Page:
httr2

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The goal of this document is show you the basics of httr2. You'll learn how to create and submit HTTP requests and work with the HTTP responses that you get back. httr2 is designed to map closely to the underlying HTTP protocol, which I'll explain as we go along. For more details, I also recommend "An overview of HTTP" from MDN.

library(httr2)

Create a request

In httr2, you start by creating a request. If you're familiar with httr, this a big change: with httr you could only submit a request, immediately receiving a response. Having an explicit request object makes it easier to build up a complex request piece by piece and works well with the pipe.

Every request starts with a URL:

req <- request("https://httpbin.org/get")
req

We can see exactly what this request will send to the server with a dry run:

req %>% req_dry_run()

The first line of the request contains three important pieces of information:

The following lines specify the HTTP headers, a series of name-value pairs separated by :. The headers in this request were automatically added by httr2, but you can override them or add your own with req_headers():

req %>%
  req_headers(
    Name = "Hadley", 
    `Shoe-Size` = "11", 
    Accept = "application/json"
  ) %>% 
  req_dry_run()

Header names are case-insensitive, and servers will ignore headers that they don't understand.

The headers finish with a blank line which is followed by the body. The requests above (like all GET requests) don't have a body, so let's add one to see what happens. The req_body_*() functions provide a variety of ways to add data to the body. Here we'll use req_body_json() to add some data encoded as JSON:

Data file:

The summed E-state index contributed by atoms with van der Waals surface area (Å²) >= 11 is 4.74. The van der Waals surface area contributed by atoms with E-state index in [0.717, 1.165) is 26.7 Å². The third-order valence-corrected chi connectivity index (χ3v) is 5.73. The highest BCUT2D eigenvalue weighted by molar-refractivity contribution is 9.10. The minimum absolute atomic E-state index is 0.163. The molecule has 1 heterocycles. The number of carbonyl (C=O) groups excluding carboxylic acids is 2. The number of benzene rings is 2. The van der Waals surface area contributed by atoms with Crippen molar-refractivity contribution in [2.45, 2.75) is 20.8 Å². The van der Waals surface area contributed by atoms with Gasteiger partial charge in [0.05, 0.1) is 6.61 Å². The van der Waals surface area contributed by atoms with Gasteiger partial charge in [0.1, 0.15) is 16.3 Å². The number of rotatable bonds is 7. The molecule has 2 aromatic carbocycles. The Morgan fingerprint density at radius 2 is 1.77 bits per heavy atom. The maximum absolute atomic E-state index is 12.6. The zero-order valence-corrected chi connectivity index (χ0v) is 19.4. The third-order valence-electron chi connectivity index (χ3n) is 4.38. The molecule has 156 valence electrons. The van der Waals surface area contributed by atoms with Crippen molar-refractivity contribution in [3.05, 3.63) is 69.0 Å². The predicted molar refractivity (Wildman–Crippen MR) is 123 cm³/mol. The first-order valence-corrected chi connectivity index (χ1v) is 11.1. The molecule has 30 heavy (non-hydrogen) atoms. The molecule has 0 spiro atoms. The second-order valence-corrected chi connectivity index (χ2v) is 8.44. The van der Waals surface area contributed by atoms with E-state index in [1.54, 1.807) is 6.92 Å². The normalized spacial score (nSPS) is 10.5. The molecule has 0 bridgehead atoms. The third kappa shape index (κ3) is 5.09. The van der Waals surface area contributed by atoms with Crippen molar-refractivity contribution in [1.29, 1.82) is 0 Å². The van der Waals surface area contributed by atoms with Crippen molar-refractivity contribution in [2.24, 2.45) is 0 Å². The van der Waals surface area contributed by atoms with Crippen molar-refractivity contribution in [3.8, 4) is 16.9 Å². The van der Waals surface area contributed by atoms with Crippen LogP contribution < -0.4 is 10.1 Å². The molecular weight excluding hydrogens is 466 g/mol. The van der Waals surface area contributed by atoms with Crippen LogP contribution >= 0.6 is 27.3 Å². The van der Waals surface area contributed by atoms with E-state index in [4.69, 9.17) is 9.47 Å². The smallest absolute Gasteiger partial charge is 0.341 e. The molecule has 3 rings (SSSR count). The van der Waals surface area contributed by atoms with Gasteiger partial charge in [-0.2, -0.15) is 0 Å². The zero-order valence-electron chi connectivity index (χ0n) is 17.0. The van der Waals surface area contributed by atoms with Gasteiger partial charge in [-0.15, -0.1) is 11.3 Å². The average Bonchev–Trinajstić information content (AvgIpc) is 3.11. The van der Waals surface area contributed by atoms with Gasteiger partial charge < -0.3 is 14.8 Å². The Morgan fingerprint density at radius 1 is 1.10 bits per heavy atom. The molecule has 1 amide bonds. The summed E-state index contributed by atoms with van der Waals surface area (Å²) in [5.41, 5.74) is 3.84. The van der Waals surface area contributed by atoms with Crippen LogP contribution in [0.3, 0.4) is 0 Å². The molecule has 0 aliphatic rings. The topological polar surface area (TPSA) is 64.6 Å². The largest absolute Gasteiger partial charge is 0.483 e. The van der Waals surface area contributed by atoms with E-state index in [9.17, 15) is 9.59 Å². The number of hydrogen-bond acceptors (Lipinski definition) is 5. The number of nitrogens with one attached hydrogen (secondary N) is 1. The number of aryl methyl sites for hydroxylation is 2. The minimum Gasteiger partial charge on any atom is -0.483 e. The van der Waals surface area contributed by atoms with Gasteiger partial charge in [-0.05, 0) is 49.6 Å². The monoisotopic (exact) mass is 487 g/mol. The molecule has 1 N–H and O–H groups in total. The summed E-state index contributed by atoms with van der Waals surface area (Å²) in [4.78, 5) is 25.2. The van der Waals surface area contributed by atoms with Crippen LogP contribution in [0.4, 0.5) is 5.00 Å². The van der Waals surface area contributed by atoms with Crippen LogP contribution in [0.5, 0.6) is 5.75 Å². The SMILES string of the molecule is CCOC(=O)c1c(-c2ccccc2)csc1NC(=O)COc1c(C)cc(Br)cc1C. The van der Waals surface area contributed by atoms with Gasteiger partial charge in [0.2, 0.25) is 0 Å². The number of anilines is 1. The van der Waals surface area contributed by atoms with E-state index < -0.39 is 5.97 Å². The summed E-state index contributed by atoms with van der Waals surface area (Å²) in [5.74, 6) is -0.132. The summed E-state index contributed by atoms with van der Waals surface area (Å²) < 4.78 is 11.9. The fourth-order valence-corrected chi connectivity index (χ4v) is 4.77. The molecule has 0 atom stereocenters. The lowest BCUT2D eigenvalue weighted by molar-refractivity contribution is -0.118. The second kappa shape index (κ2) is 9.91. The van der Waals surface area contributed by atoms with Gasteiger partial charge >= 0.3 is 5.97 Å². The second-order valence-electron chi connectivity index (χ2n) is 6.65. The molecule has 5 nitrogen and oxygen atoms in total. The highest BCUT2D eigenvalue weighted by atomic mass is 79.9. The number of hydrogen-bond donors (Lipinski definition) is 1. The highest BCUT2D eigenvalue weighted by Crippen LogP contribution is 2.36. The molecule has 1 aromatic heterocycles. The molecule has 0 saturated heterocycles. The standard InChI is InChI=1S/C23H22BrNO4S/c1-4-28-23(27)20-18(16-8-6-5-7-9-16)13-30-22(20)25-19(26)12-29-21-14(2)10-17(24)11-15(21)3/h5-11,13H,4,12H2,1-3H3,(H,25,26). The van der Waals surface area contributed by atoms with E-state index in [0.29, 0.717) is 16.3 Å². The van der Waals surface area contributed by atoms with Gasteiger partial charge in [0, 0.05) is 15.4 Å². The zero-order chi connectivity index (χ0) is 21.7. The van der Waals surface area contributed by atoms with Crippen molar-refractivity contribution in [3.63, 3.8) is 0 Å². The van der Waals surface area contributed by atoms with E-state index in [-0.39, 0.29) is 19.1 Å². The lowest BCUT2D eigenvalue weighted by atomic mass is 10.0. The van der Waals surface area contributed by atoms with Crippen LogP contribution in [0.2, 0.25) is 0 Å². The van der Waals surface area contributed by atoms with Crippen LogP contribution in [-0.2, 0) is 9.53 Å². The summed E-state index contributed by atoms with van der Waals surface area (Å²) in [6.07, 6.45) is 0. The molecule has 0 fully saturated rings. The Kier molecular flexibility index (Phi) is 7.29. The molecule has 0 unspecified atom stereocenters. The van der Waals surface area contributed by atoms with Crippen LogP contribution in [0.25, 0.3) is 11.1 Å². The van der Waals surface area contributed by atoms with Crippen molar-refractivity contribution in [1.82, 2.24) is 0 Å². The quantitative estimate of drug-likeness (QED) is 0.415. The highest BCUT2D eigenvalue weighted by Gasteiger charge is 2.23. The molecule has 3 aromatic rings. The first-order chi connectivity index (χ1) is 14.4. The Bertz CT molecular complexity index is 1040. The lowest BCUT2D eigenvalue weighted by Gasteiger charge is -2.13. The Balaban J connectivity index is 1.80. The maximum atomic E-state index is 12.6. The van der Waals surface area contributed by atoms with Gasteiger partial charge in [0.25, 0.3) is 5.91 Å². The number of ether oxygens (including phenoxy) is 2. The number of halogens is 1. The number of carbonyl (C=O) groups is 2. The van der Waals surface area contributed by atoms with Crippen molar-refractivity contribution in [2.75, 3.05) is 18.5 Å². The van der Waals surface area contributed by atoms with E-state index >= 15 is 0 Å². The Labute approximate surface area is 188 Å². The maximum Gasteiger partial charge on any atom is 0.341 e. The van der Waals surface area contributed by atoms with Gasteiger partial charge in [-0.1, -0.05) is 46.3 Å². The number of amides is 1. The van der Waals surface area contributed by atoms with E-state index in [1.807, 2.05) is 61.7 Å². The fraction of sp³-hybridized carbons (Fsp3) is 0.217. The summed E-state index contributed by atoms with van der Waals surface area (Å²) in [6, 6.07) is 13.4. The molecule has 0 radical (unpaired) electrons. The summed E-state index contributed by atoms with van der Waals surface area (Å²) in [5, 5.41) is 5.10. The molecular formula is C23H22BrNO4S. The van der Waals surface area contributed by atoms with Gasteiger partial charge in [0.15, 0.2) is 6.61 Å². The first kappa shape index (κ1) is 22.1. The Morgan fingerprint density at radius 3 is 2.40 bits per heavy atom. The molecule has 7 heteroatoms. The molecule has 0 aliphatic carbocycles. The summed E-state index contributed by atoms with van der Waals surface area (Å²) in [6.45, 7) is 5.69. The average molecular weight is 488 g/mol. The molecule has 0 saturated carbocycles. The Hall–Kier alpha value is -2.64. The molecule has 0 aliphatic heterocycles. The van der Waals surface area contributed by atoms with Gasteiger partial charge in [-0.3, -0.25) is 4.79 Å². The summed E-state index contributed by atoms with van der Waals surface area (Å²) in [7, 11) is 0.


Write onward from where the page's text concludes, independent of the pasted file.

req %>%
  req_body_json(list(x = 1, y = "a")) %>% 
  req_dry_run()

What's changed?

Different servers want data encoded differently so httr2 provides a selection of common formats. For example, req_body_form() uses the encoding used when you submit a form from a web browser:

req %>%
  req_body_form(list(x = "1", y = "a")) %>% 
  req_dry_run()

And req_body_multipart() uses the multipart encoding which is particularly important when you need to send larger amounts of data or complete files:

req %>%
  req_body_multipart(list(x = "1", y = "a")) %>% 
  req_dry_run()

If you need to send data encoded in a different form, you can use req_body_raw() to add the data to the body and set the Content-Type header.

Perform a request and fetch the response

To actually perform a request and fetch the response back from the server, call req_perform():

req <- request("https://httpbin.org/json")
resp <- req %>% req_perform()
resp

You can see a simulation of what httr2 actually received with resp_raw():

resp %>% resp_raw()

An HTTP response has a very similar structure to an HTTP request. The first line gives the version of HTTP used, and a status code that's optionally followed by a short description. Then we have the headers, followed by a blank line, followed by a body. The majority of responses will have a body, unlike requests.

You can extract data from the response using the resp_() functions:

Responses with status codes 4xx and 5xx are HTTP errors. httr2 automatically turns these into R errors:

request("https://httpbin.org/status/404") %>% req_perform()
request("https://httpbin.org/status/500") %>% req_perform()

This is another important difference to httr, which required that you explicitly call httr::stop_for_status() to turn HTTP errors into R errors. You can revert to the httr behaviour with req_error(req, is_error = ~ FALSE).

Control the request process

A number of req_ functions don't directly affect the HTTP request but instead control the overall process of submitting a request and handling the response. These include:

For more details see their documentation, as well as examples of the usage in real APIs in vignette("wrapping-apis.Rmd").



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httr2 documentation built on Sept. 28, 2021, 5:10 p.m.